Analyzing filters for wavelet split shown in FIG. 17 and wavelet synthesizing filters for wavelet synthesizing shown in FIG. 19 are constructed to meet the following equations accurately or approximately.

H0(-z)F0(z)+H1(-z)F1(z)=0                                  (9)

H0(z)F0(z)+H1(z)F1(z)=2z-L                            (10)

where H0(z), H1(z), F0(z) and F1(z) are respectively a transfer function of analyzing lowpass filters 71, 74, 77, 80, 87, and 104, a transfer function of analyzing highpass filters 75, 82, 84, 89, 101, and 106, a transfer function of synthesizing lowpass filters 123, 129, 143, 152, 158, and 162, and a transfer function of synthesizing highpass filters 127, 147, 149, 156, 166 and 168. The letter L represents an arbitrary integer. These constraint conditions guarantee that a synthesized signal accurately or approximately coincides with the input signal prior to band split. FIGS. 20A and 20B list the coefficients of these synthesizing lowpass filters and highpass filters shown as wavelet synthesizing filters in FIG. 19.

The analyzing horizontal lowpass filter 71 in FIG. 17 extracts from the input image data I[i,j] a horizontal low frequency band signal L[i,j] that is a low-frequency component in the horizontal direction, and outputs it to a horizontal sampling unit 72. The horizontal sampling unit 72 performs a decimation process every sample, and outputs the resulting signal L[i',j] to a memory 73.

X[i',j]=X[i,j], i'=i/2                                     (11)

where X is L.

The memory 73 is a memory circuit that is constructed of a plurality of line memories to hold data both the analyzing vertical lowpass filter 74 and the analyzing vertical highpass filter 75 require, and is provided with line memories of the number equal to the number of filters used for vertical filtering process. For example, for the filters shown in FIG. 18, nine line memories are used for each of the analyzing vertical lowpass filter 74 and the analyzing vertical highpass filter 75, both being of a multi-tap lowpass filter.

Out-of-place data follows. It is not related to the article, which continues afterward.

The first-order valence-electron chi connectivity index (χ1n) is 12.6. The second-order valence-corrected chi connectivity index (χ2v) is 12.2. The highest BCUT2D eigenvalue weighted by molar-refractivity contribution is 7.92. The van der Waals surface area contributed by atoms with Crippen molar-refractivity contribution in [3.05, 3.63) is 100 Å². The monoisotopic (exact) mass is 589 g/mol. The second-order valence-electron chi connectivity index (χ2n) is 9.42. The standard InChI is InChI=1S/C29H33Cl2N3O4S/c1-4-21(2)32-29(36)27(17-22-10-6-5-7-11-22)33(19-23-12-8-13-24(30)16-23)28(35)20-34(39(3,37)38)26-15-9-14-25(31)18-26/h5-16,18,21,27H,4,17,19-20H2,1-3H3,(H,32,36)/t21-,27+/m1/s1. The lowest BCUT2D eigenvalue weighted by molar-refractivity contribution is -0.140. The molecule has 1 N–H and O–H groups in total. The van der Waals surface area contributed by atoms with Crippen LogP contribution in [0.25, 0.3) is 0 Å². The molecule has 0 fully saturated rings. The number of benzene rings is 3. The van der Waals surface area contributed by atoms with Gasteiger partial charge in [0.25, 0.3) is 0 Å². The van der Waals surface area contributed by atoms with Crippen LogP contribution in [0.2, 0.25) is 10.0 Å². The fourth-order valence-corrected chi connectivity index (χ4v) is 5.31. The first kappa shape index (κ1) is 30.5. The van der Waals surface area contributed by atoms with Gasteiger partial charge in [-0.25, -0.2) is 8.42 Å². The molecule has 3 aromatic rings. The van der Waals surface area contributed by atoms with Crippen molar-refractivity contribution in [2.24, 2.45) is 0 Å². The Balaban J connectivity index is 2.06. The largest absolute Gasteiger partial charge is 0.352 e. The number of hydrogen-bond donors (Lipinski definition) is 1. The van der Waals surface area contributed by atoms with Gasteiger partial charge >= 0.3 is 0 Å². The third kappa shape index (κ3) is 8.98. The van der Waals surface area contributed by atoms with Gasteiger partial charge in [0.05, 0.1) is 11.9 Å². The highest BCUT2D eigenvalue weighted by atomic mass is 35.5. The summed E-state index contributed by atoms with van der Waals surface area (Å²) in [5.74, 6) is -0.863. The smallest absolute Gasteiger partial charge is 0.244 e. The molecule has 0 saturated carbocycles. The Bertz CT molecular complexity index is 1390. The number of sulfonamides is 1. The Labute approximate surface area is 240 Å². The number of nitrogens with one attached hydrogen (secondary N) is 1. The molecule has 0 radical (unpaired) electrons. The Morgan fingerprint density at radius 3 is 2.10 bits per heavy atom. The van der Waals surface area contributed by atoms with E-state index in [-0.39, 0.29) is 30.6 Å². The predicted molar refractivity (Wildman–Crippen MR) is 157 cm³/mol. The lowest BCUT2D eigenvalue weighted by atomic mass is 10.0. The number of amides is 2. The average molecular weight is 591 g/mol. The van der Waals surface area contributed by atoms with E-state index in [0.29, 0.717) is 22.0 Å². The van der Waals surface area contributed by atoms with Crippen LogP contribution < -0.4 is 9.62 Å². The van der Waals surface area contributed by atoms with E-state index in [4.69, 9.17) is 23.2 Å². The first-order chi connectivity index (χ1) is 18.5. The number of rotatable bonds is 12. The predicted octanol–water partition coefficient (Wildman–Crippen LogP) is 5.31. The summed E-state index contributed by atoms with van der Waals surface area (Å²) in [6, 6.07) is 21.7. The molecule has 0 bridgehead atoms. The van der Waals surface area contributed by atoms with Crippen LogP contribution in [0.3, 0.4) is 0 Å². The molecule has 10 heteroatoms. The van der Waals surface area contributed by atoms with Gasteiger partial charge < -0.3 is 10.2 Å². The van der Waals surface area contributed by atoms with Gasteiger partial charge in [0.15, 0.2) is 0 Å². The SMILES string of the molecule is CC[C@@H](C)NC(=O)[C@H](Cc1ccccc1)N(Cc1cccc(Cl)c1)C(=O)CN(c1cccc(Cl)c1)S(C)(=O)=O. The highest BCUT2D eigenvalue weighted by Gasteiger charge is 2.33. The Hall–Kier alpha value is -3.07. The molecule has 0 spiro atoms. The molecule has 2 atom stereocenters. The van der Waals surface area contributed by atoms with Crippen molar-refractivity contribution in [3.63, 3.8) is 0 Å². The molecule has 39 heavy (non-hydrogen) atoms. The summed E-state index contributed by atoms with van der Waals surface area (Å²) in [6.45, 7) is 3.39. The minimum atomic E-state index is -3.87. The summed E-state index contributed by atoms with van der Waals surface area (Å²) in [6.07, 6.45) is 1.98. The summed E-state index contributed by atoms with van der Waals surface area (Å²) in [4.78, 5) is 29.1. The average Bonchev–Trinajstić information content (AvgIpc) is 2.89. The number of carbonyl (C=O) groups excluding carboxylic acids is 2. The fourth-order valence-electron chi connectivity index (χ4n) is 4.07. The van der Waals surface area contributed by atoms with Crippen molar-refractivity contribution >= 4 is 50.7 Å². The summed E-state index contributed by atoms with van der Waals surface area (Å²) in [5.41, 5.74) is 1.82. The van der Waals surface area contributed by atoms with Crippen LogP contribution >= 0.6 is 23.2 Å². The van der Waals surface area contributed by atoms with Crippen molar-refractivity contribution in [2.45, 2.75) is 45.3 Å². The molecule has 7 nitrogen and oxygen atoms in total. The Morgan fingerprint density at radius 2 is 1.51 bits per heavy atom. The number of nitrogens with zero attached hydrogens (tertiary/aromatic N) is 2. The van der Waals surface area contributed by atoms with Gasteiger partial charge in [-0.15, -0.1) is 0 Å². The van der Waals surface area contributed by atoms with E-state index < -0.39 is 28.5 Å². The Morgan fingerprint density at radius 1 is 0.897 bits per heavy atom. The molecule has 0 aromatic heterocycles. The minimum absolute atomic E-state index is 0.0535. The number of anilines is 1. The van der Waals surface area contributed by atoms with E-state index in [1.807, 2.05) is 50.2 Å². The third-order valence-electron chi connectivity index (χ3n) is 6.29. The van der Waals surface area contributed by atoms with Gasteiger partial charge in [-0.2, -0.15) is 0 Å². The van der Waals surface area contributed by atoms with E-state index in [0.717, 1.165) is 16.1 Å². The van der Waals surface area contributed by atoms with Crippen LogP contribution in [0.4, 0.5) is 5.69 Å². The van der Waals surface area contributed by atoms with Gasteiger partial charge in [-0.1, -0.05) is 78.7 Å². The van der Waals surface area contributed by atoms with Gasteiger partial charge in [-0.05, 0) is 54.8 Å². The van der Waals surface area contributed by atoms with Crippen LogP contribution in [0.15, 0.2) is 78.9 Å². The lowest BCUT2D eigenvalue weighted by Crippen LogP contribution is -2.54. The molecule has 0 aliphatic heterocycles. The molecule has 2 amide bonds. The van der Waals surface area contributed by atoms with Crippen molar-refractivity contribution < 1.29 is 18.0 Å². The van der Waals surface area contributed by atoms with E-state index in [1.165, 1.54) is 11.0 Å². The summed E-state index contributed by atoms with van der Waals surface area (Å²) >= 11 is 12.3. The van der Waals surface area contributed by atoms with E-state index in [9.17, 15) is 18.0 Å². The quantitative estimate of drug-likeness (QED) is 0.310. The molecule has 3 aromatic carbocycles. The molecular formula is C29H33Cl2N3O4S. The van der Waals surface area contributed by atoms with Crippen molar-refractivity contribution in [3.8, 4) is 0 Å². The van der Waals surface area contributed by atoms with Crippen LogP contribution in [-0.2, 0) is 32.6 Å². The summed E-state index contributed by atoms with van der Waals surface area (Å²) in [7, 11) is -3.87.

To perform frequency band split process in the vertical direction, the analyzing vertical lowpass filter 74 and analyzing vertical highpass filter 75 perform a vertical lowpass filtering process and a vertical highpass filtering process, respectively, to the data L[i',j] stored in the memory 73. The filters used here may be equivalent to the ones for filtering process in the horizontal direction (namely, the analyzing horizontal lowpass filter 71 and analyzing horizontal highpass filter 101).

Signal LL[i',j] generated by the analyzing vertical lowpass filter 74 and signal LH [i',j] generated by the analyzing vertical highpass filter 75 are respectively fed to vertical subsampling units 76, 91, which perform subsampling process to the image in the vertical direction, namely, a decimation process for decimating one line every two lines according to equation (12).

X[i',j']=X[i',j], j'=j/2                                   (12)

where X is LL or LH.

The analyzing horizontal highpass filter 101 separates a horizontal high frequency band signal H[i,j] from the image data I[i,j], and a horizontal subsampling unit 102 performs a decimation process according to equation (11) (X is H), and stores the result in a memory 103.

An analyzing vertical lowpass filter 104 and an analyzing vertical highpass filter 106 perform respectively a lowpass filtering process and a highpass filtering process to the image in the vertical direction in the same way as the analyzing vertical lowpass filter 74 and analyzing vertical highpass filter 75 do.